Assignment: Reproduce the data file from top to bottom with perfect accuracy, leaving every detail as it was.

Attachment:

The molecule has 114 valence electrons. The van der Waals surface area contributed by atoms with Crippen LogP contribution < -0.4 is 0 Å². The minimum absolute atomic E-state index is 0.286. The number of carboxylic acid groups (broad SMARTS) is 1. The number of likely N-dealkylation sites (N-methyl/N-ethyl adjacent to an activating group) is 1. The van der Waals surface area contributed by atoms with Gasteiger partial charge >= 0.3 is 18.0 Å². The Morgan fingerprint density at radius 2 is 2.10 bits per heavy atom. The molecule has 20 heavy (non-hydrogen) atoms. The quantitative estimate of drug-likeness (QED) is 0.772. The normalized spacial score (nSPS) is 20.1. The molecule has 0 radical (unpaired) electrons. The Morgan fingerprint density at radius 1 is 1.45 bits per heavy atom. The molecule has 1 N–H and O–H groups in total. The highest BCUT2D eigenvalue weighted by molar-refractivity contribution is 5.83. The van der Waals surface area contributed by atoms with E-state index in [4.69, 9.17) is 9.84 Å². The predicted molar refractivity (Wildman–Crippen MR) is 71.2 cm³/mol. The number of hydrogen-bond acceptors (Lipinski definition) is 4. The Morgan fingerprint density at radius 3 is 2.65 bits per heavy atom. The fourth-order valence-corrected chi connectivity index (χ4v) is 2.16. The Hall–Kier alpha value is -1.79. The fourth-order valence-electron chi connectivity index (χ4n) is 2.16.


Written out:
The molecule has 114 valence electrons. The van der Waals surface area contributed by atoms with Crippen LogP contribution < -0.4 is 0 Å². The minimum absolute atomic E-state index is 0.286. The number of carboxylic acid groups (broad SMARTS) is 1. The number of likely N-dealkylation sites (N-methyl/N-ethyl adjacent to an activating group) is 1. The van der Waals surface area contributed by atoms with Gasteiger partial charge >= 0.3 is 18.0 Å². The Morgan fingerprint density at radius 2 is 2.10 bits per heavy atom. The molecule has 20 heavy (non-hydrogen) atoms. The quantitative estimate of drug-likeness (QED) is 0.772. The normalized spacial score (nSPS) is 20.1. The molecule has 0 radical (unpaired) electrons. The Morgan fingerprint density at radius 1 is 1.45 bits per heavy atom. The molecule has 1 N–H and O–H groups in total. The highest BCUT2D eigenvalue weighted by molar-refractivity contribution is 5.83. The van der Waals surface area contributed by atoms with E-state index in [4.69, 9.17) is 9.84 Å². The predicted molar refractivity (Wildman–Crippen MR) is 71.2 cm³/mol. The number of hydrogen-bond acceptors (Lipinski definition) is 4. The Morgan fingerprint density at radius 3 is 2.65 bits per heavy atom. The fourth-order valence-corrected chi connectivity index (χ4v) is 2.16. The Hall–Kier alpha value is -1.79. The fourth-order valence-electron chi connectivity index (χ4n) is 2.16.